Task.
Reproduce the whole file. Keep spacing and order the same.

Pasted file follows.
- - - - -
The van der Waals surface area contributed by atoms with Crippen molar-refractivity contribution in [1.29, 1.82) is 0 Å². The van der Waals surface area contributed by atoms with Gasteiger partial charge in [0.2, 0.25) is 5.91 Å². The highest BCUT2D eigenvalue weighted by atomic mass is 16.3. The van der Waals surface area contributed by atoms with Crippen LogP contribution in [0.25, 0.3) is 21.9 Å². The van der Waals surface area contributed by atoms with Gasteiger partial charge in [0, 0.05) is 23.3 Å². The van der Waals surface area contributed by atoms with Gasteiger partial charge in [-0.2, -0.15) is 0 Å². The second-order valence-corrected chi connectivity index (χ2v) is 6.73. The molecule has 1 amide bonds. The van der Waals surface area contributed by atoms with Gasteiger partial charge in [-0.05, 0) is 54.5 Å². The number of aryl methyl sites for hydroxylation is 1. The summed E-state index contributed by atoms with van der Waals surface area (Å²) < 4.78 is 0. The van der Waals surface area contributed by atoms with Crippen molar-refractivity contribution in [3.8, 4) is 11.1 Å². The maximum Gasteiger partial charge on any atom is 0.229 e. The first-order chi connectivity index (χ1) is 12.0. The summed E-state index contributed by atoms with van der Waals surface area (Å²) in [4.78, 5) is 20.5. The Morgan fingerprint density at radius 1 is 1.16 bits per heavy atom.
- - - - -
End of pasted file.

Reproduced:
The van der Waals surface area contributed by atoms with Crippen molar-refractivity contribution in [1.29, 1.82) is 0 Å². The van der Waals surface area contributed by atoms with Gasteiger partial charge in [0.2, 0.25) is 5.91 Å². The highest BCUT2D eigenvalue weighted by atomic mass is 16.3. The van der Waals surface area contributed by atoms with Crippen LogP contribution in [0.25, 0.3) is 21.9 Å². The van der Waals surface area contributed by atoms with Gasteiger partial charge in [0, 0.05) is 23.3 Å². The van der Waals surface area contributed by atoms with Gasteiger partial charge in [-0.2, -0.15) is 0 Å². The second-order valence-corrected chi connectivity index (χ2v) is 6.73. The molecule has 1 amide bonds. The van der Waals surface area contributed by atoms with Gasteiger partial charge in [-0.05, 0) is 54.5 Å². The number of aryl methyl sites for hydroxylation is 1. The summed E-state index contributed by atoms with van der Waals surface area (Å²) < 4.78 is 0. The van der Waals surface area contributed by atoms with Crippen molar-refractivity contribution in [3.8, 4) is 11.1 Å². The maximum Gasteiger partial charge on any atom is 0.229 e. The first-order chi connectivity index (χ1) is 12.0. The summed E-state index contributed by atoms with van der Waals surface area (Å²) in [4.78, 5) is 20.5. The Morgan fingerprint density at radius 1 is 1.16 bits per heavy atom.